You also need abstract thought, obviously, because not everything is concrete. You need abstract thought even for having a conception of time when you are speaking. You need abstract thought for everything, basically when you speak. It would be very hard to only focus on concrete thoughts to be able to have the type of communication we have nowadays.
And then you need a whole apparatus of encoding and transmitting: so, I’m encoding information and sending it to you; you’re decoding it and receiving all the information. Nobody really knows how that works. There is Information Theory based on some of these concepts, but from there to know how it works in the brain… Scientists have tried, and keep trying to find out how it all works, but like I said, there is so much that we have inside our brains, that it is very difficult to know why, and how language really happens.
OK, and then finally, from a social point of view, you need something that is quite human, although some animals have it to a certain extent too. And that is “theory of mind“. And “theory of mind” is just a term for describing when you can ascribe a mental state to somebody, and predict their reactions, and adjust your own behavior. So, say I tell you, “Hi! How are you?”, and you say, “I’m okay…” [with a sad face]. I already know from your expression that you are not really doing ok. So I can’t take you literally, and I may as you, “What’s wrong?”. Or when I’m about to make a request, if I’m a little nervous I may be trying to figure out first if you are in a good mood, if you’re not, etc. So, all those things are “theory of mind”, and in language it’s super important because we read a lot of non-verbal cues, sometimes more so than words.
Then, there is something that goes with it: we also have to take other people as agents. If you imaging that people are talking for the sake of talking (some people do, but…! 🙂 But if you imagine that nobody has anything to say, then you wouldn’t try to find meaning in a sentence. And because we see that each person is an agent of communication, we try to find meaning, we try to express meaning, we try to be clear, etc.
And finally, we have to agree tacitly, and also subconsciously many times, to a HUGE amount of conventions in language. You have like a whole rule book inside your head that tells you “This comes after this”, or if a person says “hello”, I respond, etc. You know that if I tell you, again, “How are you?”, and you tell me “The sky is blue”, I’m going to think that there is something wrong with you, right? It’s completely out of context. So, there are all kinds of social norms. In some languages it’s even more important when there are different personal pronouns, for example, depending on the social rank of the person, or the age, like in Japanese.
And all those things, you are doing within a millisecond. You are processing A LOT of information. All of this, basically, that you see on the screen, is working at the same time, every time you say anything. Practically anything.
And what is interesting is that, like I said on previous videos, these parts weren’t really designed FOR language, or don’t seem to have been designed for language. Because if you take any of those physical, and mental, and social traits or abilities, you could say that they are part of a much bigger cognitive complex, or you could say that they are part of a much bigger network of functions that we fulfil as human beings. And each of the little parts, physical or not, allow you to do a multitude of things, not just speaking. So that’s a bit puzzling when you are talking about evolution, because, well, which one came first, if we need them all at once?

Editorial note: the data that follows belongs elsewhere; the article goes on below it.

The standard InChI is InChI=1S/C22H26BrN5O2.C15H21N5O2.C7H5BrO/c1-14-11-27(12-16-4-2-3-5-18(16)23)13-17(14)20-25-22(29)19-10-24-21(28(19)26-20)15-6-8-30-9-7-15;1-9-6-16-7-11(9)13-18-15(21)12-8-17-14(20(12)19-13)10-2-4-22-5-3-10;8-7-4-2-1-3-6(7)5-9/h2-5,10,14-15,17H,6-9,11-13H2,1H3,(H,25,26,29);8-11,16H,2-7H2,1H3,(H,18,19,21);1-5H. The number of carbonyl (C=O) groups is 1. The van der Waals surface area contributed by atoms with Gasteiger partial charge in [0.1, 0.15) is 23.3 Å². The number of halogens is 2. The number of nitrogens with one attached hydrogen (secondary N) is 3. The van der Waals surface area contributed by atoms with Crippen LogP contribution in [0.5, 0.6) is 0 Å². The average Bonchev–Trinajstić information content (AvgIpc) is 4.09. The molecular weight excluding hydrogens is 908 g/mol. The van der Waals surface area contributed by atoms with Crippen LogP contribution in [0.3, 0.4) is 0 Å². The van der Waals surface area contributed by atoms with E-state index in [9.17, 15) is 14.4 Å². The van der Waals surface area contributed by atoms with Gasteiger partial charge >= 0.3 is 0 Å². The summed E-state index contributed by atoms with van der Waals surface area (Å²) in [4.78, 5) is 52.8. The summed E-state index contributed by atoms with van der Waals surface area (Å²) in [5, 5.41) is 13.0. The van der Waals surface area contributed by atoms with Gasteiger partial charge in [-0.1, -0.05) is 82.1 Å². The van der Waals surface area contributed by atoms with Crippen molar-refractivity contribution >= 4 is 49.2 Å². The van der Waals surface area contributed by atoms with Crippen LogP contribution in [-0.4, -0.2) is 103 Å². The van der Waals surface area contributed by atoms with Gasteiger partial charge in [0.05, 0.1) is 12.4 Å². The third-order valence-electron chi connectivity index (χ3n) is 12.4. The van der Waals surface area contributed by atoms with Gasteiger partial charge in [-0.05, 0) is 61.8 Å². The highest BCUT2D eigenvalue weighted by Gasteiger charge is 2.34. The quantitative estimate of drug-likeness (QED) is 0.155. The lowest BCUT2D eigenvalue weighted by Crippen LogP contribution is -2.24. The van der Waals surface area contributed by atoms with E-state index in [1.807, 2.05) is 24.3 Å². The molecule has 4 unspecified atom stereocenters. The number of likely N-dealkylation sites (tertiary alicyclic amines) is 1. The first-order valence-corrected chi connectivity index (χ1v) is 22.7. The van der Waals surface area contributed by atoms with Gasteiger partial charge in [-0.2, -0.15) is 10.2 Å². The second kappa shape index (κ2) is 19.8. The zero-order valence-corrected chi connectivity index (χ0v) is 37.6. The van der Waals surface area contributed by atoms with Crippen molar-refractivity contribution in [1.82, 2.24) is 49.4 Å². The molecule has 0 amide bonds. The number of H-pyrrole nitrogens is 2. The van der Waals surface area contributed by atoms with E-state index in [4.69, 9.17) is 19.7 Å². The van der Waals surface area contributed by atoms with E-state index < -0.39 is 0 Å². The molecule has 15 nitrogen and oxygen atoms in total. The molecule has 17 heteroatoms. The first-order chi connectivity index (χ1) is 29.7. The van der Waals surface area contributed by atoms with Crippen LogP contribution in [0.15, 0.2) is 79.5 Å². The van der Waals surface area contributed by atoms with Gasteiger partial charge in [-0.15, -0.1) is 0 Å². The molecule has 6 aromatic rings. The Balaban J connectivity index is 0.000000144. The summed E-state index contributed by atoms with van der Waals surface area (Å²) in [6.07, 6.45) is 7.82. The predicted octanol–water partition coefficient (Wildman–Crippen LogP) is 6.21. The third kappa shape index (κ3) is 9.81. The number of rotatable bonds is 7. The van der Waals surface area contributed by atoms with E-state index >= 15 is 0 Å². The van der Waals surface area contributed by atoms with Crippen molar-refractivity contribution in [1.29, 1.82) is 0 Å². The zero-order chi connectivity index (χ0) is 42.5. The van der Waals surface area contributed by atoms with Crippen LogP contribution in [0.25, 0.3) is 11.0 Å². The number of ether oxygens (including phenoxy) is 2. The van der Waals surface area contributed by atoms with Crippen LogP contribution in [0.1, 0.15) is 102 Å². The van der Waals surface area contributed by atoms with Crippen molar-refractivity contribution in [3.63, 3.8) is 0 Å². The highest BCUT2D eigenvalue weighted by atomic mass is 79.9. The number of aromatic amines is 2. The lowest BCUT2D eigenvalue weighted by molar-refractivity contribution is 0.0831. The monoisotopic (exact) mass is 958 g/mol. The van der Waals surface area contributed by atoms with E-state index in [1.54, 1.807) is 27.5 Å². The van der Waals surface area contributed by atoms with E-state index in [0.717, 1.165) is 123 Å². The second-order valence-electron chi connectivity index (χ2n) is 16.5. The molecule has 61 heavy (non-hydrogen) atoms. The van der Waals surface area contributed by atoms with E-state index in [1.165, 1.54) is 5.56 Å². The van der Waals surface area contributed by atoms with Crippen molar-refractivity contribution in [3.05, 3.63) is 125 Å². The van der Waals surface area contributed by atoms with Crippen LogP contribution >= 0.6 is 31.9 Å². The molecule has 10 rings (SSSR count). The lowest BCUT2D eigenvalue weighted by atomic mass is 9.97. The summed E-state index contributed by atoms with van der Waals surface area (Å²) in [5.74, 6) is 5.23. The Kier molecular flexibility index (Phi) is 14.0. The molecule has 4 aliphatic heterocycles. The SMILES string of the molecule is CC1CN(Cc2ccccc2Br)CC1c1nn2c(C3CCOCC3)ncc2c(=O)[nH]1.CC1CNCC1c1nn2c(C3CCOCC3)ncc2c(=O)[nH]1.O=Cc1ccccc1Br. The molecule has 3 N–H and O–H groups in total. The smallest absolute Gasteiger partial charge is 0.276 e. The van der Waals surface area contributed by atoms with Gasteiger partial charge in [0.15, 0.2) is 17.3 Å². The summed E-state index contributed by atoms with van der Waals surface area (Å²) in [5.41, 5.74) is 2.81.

Then, from a more cognitive point of view, language is integral to our lives, I think. There are cases of children who were born and left in the jungle, or from sadistic parents who left them locked up in an attic, for example, until they were teenagers and they were found. And you can see in those children that they actually don’t have, not just language, but they’re also missing a lot of other cognitive and social abilities that your average Joe has. So, I think that language has a lot to do with our general development. It’s not just a system of communication, as it is normally described.
And then finally, an interesting bit about language is that it is completely blind do demographics, to social status, to anything. You can speak differently, but every human being (except for exceptional circumstances like I said before)… every single human being has at least one language. In fact, monolinguals (just one language) are a minority in the world. Most people can learn 2, 3 or 5 language with no problem, from birth.
So that’s it for the abilities required in language. I hope it’s not too “nerdy”, as I said, but just think about how smart you are if you ever are in doubt, for being able to do all those things at once.
And here you can see why there is a debate between the camp that says that we are born with it all, because it’s so complex that we could never have learned that in such a short amount of time when we were children; and the others that say that we learn it all. That obviously we were born with a certain ability for speaking, but that learning has a lot to do with it. And well, the two camps sort of fight with each other. I think both of them are right, and both of them are wrong in that they limit their definitions.
We will hopefully talk about that in more detail later. But yes, we’re born with a certain capacity for language, for sure. And our environment is very important. But just saying that you were born with it doesn’t mean that it’s all in your brain or your genes. In fact, there hasn’t been a lot of progress made in that respect. And just because you say it’s social and it’s learned, it doesn’t mean that it’s only the caregivers that teach language to a child that will have the only say in how it’s done, or that will provide the biggest amount of input. I think it’s a lot more complex than that.
This is just the first slide, so I talked a lot, I think! But anyway, I hope you liked it. We’ll stop here for this “episode”, and we’ll move onto language functions next. So, what does language do? And the types of knowledge that you need to have. Hopefully then to move into these kinds of myths that exist around linguistics and around the idea of language, and which ones we can rescue, and which ones should really be tweaked a bit so that they match reality, finally.
OK, so let me know in the comments if you thought of other abilities that are required for language, if I missed any important ones (I was just trying to summarize), and if YOU think that language is innate, or if we learn it. See you next time.